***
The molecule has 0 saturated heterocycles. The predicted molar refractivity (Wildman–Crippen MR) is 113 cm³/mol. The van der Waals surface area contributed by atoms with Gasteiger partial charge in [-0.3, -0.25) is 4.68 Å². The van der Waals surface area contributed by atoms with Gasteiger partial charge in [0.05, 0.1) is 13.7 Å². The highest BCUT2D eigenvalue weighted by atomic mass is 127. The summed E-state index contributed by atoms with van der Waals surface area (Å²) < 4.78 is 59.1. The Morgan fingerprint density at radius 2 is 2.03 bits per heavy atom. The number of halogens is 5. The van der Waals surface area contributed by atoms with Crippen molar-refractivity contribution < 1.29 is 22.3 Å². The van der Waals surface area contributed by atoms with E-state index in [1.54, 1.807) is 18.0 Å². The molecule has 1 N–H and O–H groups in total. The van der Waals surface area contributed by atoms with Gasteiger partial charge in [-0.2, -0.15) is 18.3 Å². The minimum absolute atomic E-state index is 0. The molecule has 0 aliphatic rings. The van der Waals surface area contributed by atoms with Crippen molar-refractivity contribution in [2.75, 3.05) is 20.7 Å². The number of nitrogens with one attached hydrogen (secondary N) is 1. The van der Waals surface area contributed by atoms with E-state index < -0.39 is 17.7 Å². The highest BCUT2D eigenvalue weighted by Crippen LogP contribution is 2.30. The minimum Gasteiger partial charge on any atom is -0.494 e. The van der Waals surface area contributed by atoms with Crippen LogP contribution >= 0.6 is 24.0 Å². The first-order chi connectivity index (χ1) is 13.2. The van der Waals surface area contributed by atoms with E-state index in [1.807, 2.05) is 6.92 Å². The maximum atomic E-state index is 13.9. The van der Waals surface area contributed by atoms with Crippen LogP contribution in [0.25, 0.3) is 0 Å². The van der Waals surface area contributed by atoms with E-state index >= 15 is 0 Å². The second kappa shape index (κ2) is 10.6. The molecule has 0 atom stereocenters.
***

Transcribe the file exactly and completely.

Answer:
The molecule has 0 saturated heterocycles. The predicted molar refractivity (Wildman–Crippen MR) is 113 cm³/mol. The van der Waals surface area contributed by atoms with Gasteiger partial charge in [-0.3, -0.25) is 4.68 Å². The van der Waals surface area contributed by atoms with Gasteiger partial charge in [0.05, 0.1) is 13.7 Å². The highest BCUT2D eigenvalue weighted by atomic mass is 127. The summed E-state index contributed by atoms with van der Waals surface area (Å²) < 4.78 is 59.1. The Morgan fingerprint density at radius 2 is 2.03 bits per heavy atom. The number of halogens is 5. The van der Waals surface area contributed by atoms with Crippen molar-refractivity contribution < 1.29 is 22.3 Å². The van der Waals surface area contributed by atoms with E-state index in [1.54, 1.807) is 18.0 Å². The molecule has 1 N–H and O–H groups in total. The van der Waals surface area contributed by atoms with Gasteiger partial charge in [-0.2, -0.15) is 18.3 Å². The minimum absolute atomic E-state index is 0. The molecule has 0 aliphatic rings. The van der Waals surface area contributed by atoms with Crippen molar-refractivity contribution in [2.75, 3.05) is 20.7 Å². The number of nitrogens with one attached hydrogen (secondary N) is 1. The van der Waals surface area contributed by atoms with E-state index < -0.39 is 17.7 Å². The highest BCUT2D eigenvalue weighted by Crippen LogP contribution is 2.30. The minimum Gasteiger partial charge on any atom is -0.494 e. The van der Waals surface area contributed by atoms with Crippen LogP contribution >= 0.6 is 24.0 Å². The first-order chi connectivity index (χ1) is 13.2. The van der Waals surface area contributed by atoms with E-state index in [1.807, 2.05) is 6.92 Å². The maximum atomic E-state index is 13.9. The van der Waals surface area contributed by atoms with Crippen LogP contribution in [0.25, 0.3) is 0 Å². The van der Waals surface area contributed by atoms with E-state index >= 15 is 0 Å². The second kappa shape index (κ2) is 10.6. The molecule has 0 atom stereocenters.